We already trust our childrens’ lives to school officials including administrators and teachers. Why not allow them the one tool that will help ensure bad guys are stopped from harming our kids? And by allowing them to carry, and telling the bad guys that schools are not soft targets, why not end the vast majority of school massacres before they ever start?
It’s the only sane thing to do in this whole insane mess.
While this post is targeted at attendees of the September 2012 Quantified Self conference in Palo Alto, even if you’re not attending you still might find some useful Health Graph information and development tips.
Welcome Quantified Self attendees and hackers! You’re in for a great weekend of learning and networking. And hopefully plenty of fun!
Here are the sessions where I’ll be representing RunKeeper:
- “Hacking APIs” breakout session, Saturday 10:30AM – Beau Gunderson (@beaugunderson) of Singly and I will be discussing APIs for self quantification and hackery. We hope to have a lively discussion with you and each other, examining APIs for QS from every angle.
- RunKeeper & Health Graph office hour, Saturday 1:30PM – I’ll be available to discuss Health Graph development and answer any questions you may have.
I will also be attending as many of our partners’ sessions as I can, while hopefully having lots of time to share ideas and make new connections. Please shoot me a tweet (@billday) if you’d like to get together at the conference.
To prepare for the conference, or begin using the Health Graph directly on your own, you should start by watching this high level overview of the Health Graph platform:
For a quick primer on developing with the Health Graph API, click through the more technical presentation below:
All Health Graph partners are required to follow the Health Graph API Policies.
You can access more technical details on the RESTful Health Graph API by clicking here. Experiment and prototype with the API using the Health Graph Developer’s Console (click here to load the console).
When you’re ready to start your app in earnest, visit the RunKeeper Partner page and click “Connect To Our API“. From there you can fill out the form to register your new Health Graph integrated app, service, or device.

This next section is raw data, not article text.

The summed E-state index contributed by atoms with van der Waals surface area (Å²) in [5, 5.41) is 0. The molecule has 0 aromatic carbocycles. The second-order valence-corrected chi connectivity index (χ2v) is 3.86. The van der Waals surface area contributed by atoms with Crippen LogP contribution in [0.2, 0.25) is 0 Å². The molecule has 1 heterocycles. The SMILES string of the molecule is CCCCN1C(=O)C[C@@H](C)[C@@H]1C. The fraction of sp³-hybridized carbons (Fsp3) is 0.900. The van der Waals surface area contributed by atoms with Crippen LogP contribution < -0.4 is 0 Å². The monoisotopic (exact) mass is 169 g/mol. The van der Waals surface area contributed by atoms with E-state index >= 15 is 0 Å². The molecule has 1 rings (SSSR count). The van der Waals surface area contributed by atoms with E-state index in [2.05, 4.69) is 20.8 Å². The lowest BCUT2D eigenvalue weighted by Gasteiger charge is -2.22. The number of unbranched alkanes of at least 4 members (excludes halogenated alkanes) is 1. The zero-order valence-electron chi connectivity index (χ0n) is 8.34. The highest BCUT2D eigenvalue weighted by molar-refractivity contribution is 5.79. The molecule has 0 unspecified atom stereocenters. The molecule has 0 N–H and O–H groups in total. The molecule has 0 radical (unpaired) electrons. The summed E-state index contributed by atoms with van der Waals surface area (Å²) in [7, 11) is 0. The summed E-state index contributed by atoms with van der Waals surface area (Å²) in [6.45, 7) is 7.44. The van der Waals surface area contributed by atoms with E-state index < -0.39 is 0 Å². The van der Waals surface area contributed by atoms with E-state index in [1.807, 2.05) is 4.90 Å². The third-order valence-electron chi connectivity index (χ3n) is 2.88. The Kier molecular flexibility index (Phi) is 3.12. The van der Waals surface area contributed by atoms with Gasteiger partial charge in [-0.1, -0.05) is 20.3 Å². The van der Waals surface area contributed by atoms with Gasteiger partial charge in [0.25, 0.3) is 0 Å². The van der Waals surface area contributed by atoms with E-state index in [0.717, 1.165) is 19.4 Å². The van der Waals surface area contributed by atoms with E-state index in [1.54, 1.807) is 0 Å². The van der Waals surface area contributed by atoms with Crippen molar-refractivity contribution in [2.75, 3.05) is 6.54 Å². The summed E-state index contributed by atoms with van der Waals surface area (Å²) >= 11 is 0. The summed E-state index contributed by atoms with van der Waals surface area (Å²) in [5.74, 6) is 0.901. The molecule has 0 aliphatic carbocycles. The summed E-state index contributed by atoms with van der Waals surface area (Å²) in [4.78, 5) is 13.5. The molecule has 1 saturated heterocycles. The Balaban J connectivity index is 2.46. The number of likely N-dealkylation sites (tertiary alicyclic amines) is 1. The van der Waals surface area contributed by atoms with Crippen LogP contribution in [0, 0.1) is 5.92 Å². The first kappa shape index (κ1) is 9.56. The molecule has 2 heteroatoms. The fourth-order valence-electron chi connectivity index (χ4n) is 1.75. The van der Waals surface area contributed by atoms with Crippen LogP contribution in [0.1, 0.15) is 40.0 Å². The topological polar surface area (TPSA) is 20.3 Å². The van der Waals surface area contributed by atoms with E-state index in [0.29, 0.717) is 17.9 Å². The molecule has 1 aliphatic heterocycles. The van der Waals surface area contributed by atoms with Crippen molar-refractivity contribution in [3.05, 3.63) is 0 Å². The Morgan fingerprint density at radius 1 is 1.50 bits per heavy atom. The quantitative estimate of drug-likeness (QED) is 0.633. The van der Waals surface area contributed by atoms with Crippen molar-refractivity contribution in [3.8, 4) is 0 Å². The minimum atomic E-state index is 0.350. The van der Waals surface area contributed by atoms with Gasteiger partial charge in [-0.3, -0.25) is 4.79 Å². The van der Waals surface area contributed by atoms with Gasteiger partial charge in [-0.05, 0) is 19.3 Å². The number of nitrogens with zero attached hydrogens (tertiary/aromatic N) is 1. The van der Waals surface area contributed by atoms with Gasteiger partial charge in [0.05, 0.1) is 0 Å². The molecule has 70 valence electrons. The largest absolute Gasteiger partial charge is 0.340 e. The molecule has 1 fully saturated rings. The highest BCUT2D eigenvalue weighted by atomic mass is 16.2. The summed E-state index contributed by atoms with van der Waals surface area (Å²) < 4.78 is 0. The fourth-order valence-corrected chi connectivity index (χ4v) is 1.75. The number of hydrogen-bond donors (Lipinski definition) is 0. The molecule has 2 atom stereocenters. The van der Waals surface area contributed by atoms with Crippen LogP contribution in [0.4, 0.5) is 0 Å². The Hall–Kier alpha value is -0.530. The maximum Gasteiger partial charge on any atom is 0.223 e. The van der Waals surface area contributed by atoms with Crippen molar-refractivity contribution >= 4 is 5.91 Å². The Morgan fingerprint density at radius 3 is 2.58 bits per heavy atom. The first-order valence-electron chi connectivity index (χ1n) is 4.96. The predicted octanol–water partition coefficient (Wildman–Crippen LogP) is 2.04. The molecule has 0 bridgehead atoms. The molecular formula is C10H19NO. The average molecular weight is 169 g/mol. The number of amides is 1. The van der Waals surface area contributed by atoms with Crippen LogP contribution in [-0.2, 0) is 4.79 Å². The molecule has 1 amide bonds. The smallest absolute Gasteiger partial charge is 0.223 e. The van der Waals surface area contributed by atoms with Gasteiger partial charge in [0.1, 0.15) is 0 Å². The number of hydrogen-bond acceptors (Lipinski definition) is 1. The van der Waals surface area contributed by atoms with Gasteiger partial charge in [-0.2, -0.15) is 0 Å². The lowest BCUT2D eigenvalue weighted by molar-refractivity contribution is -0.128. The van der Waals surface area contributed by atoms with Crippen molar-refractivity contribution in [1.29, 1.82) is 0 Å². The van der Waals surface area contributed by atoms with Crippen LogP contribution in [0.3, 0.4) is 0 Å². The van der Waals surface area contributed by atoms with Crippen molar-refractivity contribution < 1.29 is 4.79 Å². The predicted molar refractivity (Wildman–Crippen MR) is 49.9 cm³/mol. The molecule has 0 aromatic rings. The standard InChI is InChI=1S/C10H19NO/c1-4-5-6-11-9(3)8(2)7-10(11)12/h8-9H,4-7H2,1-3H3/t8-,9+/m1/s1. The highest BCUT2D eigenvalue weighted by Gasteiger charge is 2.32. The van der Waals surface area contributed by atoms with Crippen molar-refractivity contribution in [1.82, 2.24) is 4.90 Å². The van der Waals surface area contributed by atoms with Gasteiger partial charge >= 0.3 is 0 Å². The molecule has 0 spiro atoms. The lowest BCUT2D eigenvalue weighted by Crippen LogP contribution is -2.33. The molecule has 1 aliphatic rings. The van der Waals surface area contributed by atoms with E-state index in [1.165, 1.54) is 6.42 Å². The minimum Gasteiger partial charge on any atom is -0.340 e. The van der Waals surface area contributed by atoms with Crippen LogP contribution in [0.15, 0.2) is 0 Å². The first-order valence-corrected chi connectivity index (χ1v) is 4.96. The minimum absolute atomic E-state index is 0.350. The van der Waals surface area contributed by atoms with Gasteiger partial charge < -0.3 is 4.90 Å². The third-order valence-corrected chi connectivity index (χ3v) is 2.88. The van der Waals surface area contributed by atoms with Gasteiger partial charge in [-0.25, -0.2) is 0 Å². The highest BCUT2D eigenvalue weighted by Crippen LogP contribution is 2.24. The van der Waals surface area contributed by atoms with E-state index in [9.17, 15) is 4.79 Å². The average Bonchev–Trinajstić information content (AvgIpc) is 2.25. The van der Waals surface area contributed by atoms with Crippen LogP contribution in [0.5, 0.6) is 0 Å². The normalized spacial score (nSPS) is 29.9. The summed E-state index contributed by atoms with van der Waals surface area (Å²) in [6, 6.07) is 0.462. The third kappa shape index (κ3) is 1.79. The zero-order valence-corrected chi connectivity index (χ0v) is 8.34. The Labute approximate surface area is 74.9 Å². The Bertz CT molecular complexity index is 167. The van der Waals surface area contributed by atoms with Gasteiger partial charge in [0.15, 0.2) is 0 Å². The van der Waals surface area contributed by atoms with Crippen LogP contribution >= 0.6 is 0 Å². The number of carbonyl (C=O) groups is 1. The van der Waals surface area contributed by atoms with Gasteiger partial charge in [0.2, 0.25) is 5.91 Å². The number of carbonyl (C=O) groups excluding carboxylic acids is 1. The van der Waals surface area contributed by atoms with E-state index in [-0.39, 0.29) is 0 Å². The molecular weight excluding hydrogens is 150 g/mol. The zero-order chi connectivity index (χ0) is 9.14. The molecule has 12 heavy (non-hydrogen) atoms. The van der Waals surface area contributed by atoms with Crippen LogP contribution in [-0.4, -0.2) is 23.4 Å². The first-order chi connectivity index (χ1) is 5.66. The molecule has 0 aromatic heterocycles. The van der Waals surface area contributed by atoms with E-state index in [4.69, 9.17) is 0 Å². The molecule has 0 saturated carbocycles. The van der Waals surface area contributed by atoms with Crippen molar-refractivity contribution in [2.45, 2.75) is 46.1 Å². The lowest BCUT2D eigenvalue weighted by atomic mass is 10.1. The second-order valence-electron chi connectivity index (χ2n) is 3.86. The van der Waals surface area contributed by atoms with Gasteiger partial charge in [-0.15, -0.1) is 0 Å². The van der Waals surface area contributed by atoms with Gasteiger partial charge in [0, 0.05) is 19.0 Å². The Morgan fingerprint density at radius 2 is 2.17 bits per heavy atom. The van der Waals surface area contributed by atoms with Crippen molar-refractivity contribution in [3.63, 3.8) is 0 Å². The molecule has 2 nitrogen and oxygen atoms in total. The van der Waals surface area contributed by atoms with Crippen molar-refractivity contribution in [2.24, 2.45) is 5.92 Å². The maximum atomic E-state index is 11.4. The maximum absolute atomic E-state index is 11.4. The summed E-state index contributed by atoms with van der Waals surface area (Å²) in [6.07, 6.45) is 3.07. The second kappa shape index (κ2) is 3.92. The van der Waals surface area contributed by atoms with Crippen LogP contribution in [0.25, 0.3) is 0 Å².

Click here to learn about authorization removal callbacks before providing your callback URL on the form. If you will be reading data out of the Health Graph for accounts other than your own app registering account, you should also request Read permission on the form, being sure you give a detailed explanation of what you will do with that data once you’ve accessed it. Likewise, if you would like to ask users for permission to retain their Health Graph data across deauthorizations and/or edit health information for authorizing users, please request permission(s) on the form.
Need some inspiration to get your developer juices flowing? Check out some of the applications built and deployed using the Health Graph API, available from the RunKeeper Apps page (click here). You can also access an archive of third party libraries, wrappers, and bindings which might make your Health Graph API-based development easier by clicking here. And there’s more information on how app and library partners are taking advantage of the Health Graph via our Health Graph partner profiles series on the blog.
One more tip: Click here to learn how to export your own user data from the Health Graph; useful for programmable self hacks as well as backups and parsing your data to re-upload into a test account via the Health Graph API.
Now that you know how to use the Health Graph, go build something great!
Cross-posted from the Health Graph blog.